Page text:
There are few books in romancelandia that stir up controversy like Judith McNaught’s Whitney, My Love. Some people love it, others loath it, and some are “meh” about it. First published in 1985, it has all the hallmarks of traditional Old Skool romance:
- a super arrogant titled hero with some sort of hidden agenda
- a very young, feisty heroine whose eyes are so distinctive they require mentioning about every third page
- a largish time span
- big misunderstands that lead to personal growth
- a rape scene.
Yes, a rape scene.
Rape scenes have become synonymous with Old Skool romances over the years. Heroes who are so alpha they can barely stand to be in the same room with the heroine without the desire to posses her and (very often) stupid heroines who succumb to the hero’s “punishing kisses” are the norm; and that very often leads to rape.
Not all Old Skool romances include rape, but a lot of them do. Like so many things, that’s just the way books were written then. It doesn’t make them any worse or any better than more current (post 1995) historical romance; you just have to accept it in the context of when it was written and the style of books being published.
I went in knowing that Clayton was an alphole (alpha asshole) and that Whitney would probably drive me nuts because I can’t stand overly feisty heroines. I knew that Clayton rapes Whitney. When I bought this book (over a year ago), I purposefully bought the original edition. I wanted to read it as it was meant to be read and not cleaned up to be more PC. Whitney, My Love is classic for a reason and wanted to experience that classic-ness in all it’s rapey glory.
I was marginally surprised at how much I enjoyed the first 2/3 of the book. The book opens with Whitney at 15, desperately trying to impress the local golden boy. Because of her behavior (and because her father’s an asshole), she gets shipped off to France to grow up and become a lady under the guidance of her aunt. Four years later she returns to England to find that her father, to keep from going to debtor’s prison, has sold her to the Duke of Claymore (as you do). This wealthy duke with a horrible reputation turns out to be Clayton Westmore, the guy that’s been living next door and attempting to woo Whitney. The guy she’s developed love-hate feelings for.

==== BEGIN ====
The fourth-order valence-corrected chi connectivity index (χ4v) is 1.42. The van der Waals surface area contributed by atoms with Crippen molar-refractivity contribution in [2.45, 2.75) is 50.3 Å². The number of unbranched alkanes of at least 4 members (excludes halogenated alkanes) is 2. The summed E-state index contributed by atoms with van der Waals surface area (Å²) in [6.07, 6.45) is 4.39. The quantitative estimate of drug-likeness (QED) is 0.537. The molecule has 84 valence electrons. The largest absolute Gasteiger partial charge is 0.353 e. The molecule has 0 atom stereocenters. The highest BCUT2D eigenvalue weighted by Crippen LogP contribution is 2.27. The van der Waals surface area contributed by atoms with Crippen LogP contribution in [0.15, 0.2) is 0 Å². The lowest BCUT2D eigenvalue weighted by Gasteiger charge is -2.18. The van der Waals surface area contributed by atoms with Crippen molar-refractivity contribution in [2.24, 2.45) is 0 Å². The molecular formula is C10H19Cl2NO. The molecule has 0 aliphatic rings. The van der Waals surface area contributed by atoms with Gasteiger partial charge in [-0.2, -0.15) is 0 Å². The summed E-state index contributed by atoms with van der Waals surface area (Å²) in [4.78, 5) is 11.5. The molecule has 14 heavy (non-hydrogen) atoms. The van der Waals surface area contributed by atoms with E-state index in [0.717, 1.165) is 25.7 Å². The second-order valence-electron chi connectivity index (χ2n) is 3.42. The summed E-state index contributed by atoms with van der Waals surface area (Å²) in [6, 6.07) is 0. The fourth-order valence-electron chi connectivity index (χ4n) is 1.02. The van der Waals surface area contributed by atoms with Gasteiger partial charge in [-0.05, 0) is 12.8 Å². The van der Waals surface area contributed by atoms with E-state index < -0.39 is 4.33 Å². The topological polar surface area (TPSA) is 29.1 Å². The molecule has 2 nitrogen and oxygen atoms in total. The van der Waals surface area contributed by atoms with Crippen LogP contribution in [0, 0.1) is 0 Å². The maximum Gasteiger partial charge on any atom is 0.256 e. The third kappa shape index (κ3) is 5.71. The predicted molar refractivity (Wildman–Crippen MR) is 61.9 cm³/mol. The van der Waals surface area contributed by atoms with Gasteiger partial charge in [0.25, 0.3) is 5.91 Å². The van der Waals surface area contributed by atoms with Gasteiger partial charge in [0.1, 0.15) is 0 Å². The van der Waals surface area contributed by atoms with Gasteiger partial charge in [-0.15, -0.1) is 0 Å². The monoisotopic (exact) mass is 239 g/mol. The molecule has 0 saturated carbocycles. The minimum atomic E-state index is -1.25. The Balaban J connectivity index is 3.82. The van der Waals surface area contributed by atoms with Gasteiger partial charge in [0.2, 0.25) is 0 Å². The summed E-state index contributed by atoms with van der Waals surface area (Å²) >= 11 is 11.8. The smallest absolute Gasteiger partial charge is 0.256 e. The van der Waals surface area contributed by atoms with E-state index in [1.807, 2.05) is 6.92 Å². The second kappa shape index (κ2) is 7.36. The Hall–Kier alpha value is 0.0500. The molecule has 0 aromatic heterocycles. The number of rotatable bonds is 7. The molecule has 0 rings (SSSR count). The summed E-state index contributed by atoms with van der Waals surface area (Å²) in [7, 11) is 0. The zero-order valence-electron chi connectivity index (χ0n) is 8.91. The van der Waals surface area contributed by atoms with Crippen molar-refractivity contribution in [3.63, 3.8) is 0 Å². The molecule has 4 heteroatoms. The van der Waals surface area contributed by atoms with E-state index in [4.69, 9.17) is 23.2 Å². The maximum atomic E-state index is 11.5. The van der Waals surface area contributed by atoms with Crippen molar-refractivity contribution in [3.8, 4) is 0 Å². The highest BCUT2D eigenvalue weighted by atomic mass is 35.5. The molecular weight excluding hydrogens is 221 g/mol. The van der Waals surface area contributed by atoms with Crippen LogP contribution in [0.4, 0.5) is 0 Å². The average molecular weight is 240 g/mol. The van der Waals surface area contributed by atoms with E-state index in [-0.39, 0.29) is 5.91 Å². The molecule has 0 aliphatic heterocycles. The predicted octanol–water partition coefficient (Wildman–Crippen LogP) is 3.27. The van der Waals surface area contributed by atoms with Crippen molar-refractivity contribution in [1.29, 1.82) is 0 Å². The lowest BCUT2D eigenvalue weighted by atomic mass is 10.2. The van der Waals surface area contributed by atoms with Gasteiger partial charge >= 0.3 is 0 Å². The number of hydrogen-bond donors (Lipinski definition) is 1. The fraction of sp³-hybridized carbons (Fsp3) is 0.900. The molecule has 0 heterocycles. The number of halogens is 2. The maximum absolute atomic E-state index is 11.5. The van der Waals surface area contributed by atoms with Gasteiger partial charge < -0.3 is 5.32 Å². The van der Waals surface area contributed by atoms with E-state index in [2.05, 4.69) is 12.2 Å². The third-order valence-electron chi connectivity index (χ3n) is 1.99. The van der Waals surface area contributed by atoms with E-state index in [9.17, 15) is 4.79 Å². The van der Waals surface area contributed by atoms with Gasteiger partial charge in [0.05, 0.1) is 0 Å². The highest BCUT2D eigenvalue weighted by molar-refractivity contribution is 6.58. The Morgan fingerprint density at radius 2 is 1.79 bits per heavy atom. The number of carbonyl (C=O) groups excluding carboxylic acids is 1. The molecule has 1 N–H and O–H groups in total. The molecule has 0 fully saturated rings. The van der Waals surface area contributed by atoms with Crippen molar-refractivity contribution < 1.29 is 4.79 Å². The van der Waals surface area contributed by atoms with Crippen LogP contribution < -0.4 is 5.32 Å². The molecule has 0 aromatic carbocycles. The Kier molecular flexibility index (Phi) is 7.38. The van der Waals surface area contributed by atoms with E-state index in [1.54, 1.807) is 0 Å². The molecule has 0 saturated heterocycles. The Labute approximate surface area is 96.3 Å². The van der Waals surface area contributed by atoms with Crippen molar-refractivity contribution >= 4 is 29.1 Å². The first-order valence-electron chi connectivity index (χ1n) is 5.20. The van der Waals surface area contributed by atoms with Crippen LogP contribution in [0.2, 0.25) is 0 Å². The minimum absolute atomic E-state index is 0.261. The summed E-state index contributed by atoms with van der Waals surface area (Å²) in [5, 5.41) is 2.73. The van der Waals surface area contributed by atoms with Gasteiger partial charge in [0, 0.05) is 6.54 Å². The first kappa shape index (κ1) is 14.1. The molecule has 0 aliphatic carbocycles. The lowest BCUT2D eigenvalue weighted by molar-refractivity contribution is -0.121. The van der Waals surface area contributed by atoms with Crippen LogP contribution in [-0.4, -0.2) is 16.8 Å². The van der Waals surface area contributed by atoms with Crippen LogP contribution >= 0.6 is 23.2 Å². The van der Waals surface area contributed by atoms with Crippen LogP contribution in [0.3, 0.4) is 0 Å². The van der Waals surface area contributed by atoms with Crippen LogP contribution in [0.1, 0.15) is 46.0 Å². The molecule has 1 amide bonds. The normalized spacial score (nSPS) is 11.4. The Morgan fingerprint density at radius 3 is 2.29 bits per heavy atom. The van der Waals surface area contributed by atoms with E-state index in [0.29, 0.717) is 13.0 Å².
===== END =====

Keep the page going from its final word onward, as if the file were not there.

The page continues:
Naturally, she’s pissed (I would be too) and everything goes to hell in a hand basket because Whitney has received a marriage proposal from her childhood love (that she’s been basically stalking since she got home). So then everyone goes to London (because, you know, it’s The Season) but Whitney runs back home so can get out of marrying Clayton by marrying the childhood sweetheart, who then turns out to be a money-grubbing asshole (obviously).
So Whitney races back to London to keep Clayton from finding out all of this and to tell him that she does want to marry him after all, but she’s too late. Clayton is told that Whitney is a big fat ho, and because he’s an alphole, he believes this bit of gossip and rapes Whitney as a punishment for lying and being a big ho.
Yeah, I know. I didn’t really get it either.*
After that, I couldn’t read it anymore. It wasn’t the actual rape that bothered me; I knew it was coming, and yes, it was terrible. But it was the reason behind Clayton’s “punishment” of Whitney. He was told and believed (SPOILER ALERT!!) that Whitney was not the innocent virgin he thought her to be. He was told this by a character we are told time and time again doesn’t like Whitney, has it out for her, and has set her cap for Clayton. We are told that she is horrid and we are shown that Clayton doesn’t like her and doesn’t do much but humor her in public because, manners.
Yet Clayton believes her. This is where I threw up the book in disgust. I can take a lot of things in books, even terribly stupid misunderstandings. But when we the reader are told over and over again that this character is awful, that people see through her schemes and then she is somehow still believed by the hero?? I’m done.
I flipped through the last third of the book, and while I’m sure I would have enjoyed some of it, I just couldn’t bring myself to read anymore of it. No amount of groveling or pleading declarations of love could make me trust Clayton again. I did enjoy what I did read and found it to be more like A Kingdom of Dreams than some of Ms. McNaught’s contemporary stuff (if I have to put up with an alphole hero he better come with a title and buckets of money), but I just couldn’t do it. I couldn’t finish it after losing faith in Clayton, and subsequently, in the book.
Final Grade: DNF
*I should note that I read this book 2 days after my surgery so it might not be so much the confusion of the story as my drug-addled brain not keeping up.